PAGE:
Pintle injectors have an effective range up to 85% opening while disc is about 92% opening. The swirl type injectors (mitsubishi) are used in direct injection engines to create a dense stratified fuel mixture at the top of the combustion chamber, resulting less fuel requirement.

There are three main types of injection method:

Throttle body injection (TBI) was the early method, where a throttle body and injector(s) replaced the carburettor. The fuel was sprayed into the intake manifold and the resultant mixture drawn in through the intake runners.

The next step was the currently popular multipoint or multiport fuel injection (MFI). The fuel is sprayed into the air stream for each individual intake port, for final mixing in the combustion chamber. The manifold no longer needs preheating to aid in vapourisation, although many manifolds with this system still have water circulating, especially where the heads are transitional carburetted models.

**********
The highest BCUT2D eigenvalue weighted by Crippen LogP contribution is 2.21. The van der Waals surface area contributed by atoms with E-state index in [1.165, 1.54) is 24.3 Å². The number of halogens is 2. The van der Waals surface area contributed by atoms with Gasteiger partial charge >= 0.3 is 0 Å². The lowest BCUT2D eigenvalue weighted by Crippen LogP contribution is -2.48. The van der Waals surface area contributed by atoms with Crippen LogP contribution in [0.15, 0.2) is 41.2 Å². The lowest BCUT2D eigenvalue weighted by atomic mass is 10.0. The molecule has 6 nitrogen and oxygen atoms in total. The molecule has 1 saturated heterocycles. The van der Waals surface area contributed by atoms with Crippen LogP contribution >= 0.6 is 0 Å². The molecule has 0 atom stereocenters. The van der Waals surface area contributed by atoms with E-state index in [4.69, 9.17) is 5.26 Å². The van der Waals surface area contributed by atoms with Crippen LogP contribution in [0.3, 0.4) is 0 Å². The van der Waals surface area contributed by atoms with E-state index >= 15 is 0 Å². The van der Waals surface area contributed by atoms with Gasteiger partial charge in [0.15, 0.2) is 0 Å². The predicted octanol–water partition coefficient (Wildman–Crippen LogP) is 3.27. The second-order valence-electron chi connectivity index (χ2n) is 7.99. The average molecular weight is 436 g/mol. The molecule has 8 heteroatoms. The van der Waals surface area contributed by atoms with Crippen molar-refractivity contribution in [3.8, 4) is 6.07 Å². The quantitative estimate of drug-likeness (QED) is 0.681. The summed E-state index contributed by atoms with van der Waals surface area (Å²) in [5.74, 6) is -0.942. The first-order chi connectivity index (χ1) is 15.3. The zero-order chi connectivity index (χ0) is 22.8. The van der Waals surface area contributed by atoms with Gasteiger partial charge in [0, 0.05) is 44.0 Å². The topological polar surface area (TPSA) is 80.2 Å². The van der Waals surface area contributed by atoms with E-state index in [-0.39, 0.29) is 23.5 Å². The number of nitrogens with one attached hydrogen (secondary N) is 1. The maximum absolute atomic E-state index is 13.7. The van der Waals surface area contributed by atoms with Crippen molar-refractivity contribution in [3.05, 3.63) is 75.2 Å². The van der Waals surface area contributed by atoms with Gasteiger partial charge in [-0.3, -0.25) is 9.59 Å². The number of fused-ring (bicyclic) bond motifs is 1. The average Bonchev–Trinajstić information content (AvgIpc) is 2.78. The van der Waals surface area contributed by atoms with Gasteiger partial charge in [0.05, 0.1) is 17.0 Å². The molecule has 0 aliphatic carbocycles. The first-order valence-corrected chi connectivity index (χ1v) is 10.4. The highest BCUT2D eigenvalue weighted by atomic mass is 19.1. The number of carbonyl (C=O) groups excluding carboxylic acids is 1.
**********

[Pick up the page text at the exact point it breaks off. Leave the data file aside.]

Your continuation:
Direct injection is the new system being adopted. It allows for leaner mixtures (40:1) at low load, thus resulting in tangible savings in fuel consumption. . The injectors produce a stratified fuel vapour that is concentrated around the spark plug for ignition. The incoming air actually bypasses the injector (which is late firing) as it enters the cylinder, rebounds off the cup shaped piston and squeezes the straified fuel vapour rich mixture up against the spark plug area.

Duty Cycle

This is simply the ratio, usually expressed as a percentage, of the injector on time (pulse width) compared to the available cycle time. On a four stroke engine the cycle time is over 720°. So for example, if an engine is running at 5000rpm the time for one complete cycle is 120/5000 = 24 milliseconds.